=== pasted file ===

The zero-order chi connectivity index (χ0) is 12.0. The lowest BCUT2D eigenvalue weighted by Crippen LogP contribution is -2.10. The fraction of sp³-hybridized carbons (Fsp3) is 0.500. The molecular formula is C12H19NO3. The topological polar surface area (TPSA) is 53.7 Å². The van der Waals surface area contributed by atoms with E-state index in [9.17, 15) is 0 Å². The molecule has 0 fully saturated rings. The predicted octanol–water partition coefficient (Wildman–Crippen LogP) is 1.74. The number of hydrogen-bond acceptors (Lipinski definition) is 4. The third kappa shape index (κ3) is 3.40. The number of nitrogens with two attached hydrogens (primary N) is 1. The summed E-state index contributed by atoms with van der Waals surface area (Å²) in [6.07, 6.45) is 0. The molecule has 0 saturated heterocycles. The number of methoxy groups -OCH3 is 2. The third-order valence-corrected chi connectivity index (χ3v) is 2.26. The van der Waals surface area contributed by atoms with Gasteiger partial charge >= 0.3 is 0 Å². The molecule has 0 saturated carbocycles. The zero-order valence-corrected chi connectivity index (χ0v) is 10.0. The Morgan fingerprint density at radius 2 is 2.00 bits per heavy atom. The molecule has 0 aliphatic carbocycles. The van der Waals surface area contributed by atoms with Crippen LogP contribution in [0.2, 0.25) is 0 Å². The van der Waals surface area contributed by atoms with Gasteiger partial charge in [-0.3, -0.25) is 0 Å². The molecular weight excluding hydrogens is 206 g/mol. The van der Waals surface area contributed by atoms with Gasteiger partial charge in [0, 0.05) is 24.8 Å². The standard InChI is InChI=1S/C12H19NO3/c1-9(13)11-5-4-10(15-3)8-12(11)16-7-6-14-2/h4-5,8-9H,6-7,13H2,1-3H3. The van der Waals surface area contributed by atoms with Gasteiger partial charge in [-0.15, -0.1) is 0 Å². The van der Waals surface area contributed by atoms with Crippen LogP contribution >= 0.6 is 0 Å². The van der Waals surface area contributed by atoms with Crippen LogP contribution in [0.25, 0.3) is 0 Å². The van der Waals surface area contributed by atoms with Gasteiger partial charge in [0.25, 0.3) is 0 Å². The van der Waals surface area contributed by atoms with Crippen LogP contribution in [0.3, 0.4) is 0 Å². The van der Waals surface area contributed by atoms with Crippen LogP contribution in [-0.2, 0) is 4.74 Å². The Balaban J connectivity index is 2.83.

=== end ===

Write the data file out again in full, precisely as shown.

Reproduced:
The zero-order chi connectivity index (χ0) is 12.0. The lowest BCUT2D eigenvalue weighted by Crippen LogP contribution is -2.10. The fraction of sp³-hybridized carbons (Fsp3) is 0.500. The molecular formula is C12H19NO3. The topological polar surface area (TPSA) is 53.7 Å². The van der Waals surface area contributed by atoms with E-state index in [9.17, 15) is 0 Å². The molecule has 0 fully saturated rings. The predicted octanol–water partition coefficient (Wildman–Crippen LogP) is 1.74. The number of hydrogen-bond acceptors (Lipinski definition) is 4. The third kappa shape index (κ3) is 3.40. The number of nitrogens with two attached hydrogens (primary N) is 1. The summed E-state index contributed by atoms with van der Waals surface area (Å²) in [6.07, 6.45) is 0. The molecule has 0 saturated heterocycles. The number of methoxy groups -OCH3 is 2. The third-order valence-corrected chi connectivity index (χ3v) is 2.26. The van der Waals surface area contributed by atoms with Gasteiger partial charge >= 0.3 is 0 Å². The molecule has 0 saturated carbocycles. The zero-order valence-corrected chi connectivity index (χ0v) is 10.0. The Morgan fingerprint density at radius 2 is 2.00 bits per heavy atom. The molecule has 0 aliphatic carbocycles. The van der Waals surface area contributed by atoms with Crippen LogP contribution in [0.2, 0.25) is 0 Å². The van der Waals surface area contributed by atoms with Gasteiger partial charge in [-0.3, -0.25) is 0 Å². The molecular weight excluding hydrogens is 206 g/mol. The van der Waals surface area contributed by atoms with Gasteiger partial charge in [0, 0.05) is 24.8 Å². The standard InChI is InChI=1S/C12H19NO3/c1-9(13)11-5-4-10(15-3)8-12(11)16-7-6-14-2/h4-5,8-9H,6-7,13H2,1-3H3. The van der Waals surface area contributed by atoms with Gasteiger partial charge in [-0.15, -0.1) is 0 Å². The van der Waals surface area contributed by atoms with Crippen LogP contribution >= 0.6 is 0 Å². The van der Waals surface area contributed by atoms with Crippen LogP contribution in [0.25, 0.3) is 0 Å². The van der Waals surface area contributed by atoms with Gasteiger partial charge in [0.25, 0.3) is 0 Å². The van der Waals surface area contributed by atoms with Crippen LogP contribution in [0.3, 0.4) is 0 Å². The van der Waals surface area contributed by atoms with Crippen LogP contribution in [-0.2, 0) is 4.74 Å². The Balaban J connectivity index is 2.83.